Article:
David JENNINGS (b.1972)
Piano Sonata, Op.1 (1988/95) [21:18]
Sonatina No.1 Op.2 No.1 (1980s) [4:43]
Sonatina No.2 Op.2 No.2 (1980s) [9:25]
Sonatina No.3 Op.2 No.3 (1980s) [7:19]
Prelude and Fugue Op.6 (1992/99) [5:28]
Three Lyrical Pieces, Op.17 (2010) [7:03]
Miniature Suite, Op.18 (2010) [7:58]
Harvest Moon Suite, Op.19 (2009-10) [14:37]
James Willshire (piano)
rec. 17-19 July 2012, Brewery Arts Centre, Kendal, Cumbria
DIVINE ART DDA25110 [78:10]
The lovely cover picture to this beautifully produced CD rather gives the game away. It is a reproduction of a portion of a painting by the little-known north country artist Edward Richardson, ‘A Castle in Yorkshire, 1848’. David Jennings loves British eighteenth and nineteenth century paintings; quite rightly too. There is a certain element in the music recorded here which is stimulated by those very landscapes.
One of my favourites on this very well filled disc is the Three Lyrical Pieces. It is headed up with the lovely musical ‘watercolour’, ‘Evening Twilight’, an Andante Tranquillo. This piece was inspired by a real watercolour by George Barret Junior a London-based landscapist who died in 1842. The other movements are a Cavatina and a delicious Waltz.
The disc opens with the longest piece and the one which is the most intriguingly original. It is Jennings’ Op. 1 Piano Sonata which took over twenty years to write before it pleased the composer. The sonata-form first movement has several gestures which would appear quite ordinarily romantic, but their development is full of surprises as Jennings obsessively beavers away at them. In his exemplary notes he describes the movement as “combative”. I would add that with the increasing dissonances the movement is quite disturbing. The jazzy scherzo second movement just adds to the ambiguous atmosphere. There were times in the third, which the composer describes as the work’s “emotional kernel”, when I thought of E.J. Moeran. Its wild middle section is actually quite disconcerting within a ‘Romance’ framework. The way it dies back to the opening and quite complex melody is fascinating. The finale is a truly virtuoso movement only mitigated by a reflective and rather lonely quieter section before the final onslaught. This is proper piano music and a truly extraordinary Op. 1 which deserves regular hearings and public airings.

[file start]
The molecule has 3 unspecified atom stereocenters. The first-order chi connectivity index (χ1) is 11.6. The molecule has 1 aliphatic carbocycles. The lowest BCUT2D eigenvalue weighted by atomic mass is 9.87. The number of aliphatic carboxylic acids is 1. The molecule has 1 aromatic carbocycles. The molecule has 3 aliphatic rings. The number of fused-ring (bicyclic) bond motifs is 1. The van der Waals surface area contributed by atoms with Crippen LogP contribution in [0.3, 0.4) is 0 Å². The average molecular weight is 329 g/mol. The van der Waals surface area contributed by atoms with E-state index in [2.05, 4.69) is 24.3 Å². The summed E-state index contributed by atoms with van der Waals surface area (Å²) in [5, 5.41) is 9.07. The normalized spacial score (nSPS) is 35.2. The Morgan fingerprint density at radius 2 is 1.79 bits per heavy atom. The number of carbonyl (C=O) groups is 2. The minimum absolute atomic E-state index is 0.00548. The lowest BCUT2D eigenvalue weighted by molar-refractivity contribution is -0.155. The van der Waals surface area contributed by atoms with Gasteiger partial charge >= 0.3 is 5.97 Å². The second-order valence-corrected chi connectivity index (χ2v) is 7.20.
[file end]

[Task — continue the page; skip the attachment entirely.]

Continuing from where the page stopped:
For a composer who emerged from the 1980s mêlée of Durham University and the teaching of John Casken, David Jennings has quite remarkably eschewed modernism. He has ploughed his own furrow divorcing himself quietly away in the Lake District. This can be heard in the last work on the disc which is also the most recent. It too was stimulated directly by the Romantic 19th Century water-colourists. It’s the Harvest Moon Suite and it falls into six contrasted movements. These are contrasted not only in length but also in drama and tempo. Surprisingly one of the fastest is the third entitled Haunted Abbey. Most people would expect something shadowy and mysterious but Jennings wittily gives us what he describes as “Gothic gloom famously lampooned in Jane Austin’s Northanger Abbey”. The longest and the central focus of the piece is Harvest Moon itself, inspired by what the composer tells us is a “large and impressive water colour by George Barret Junior”. It’s unfortunate that for most of us these superb pictures are quite unknown. Jennings does us a double favour: he presents his evocative and beautifully crafted piano miniatures and makes us want to search out these overlooked Victorian masters.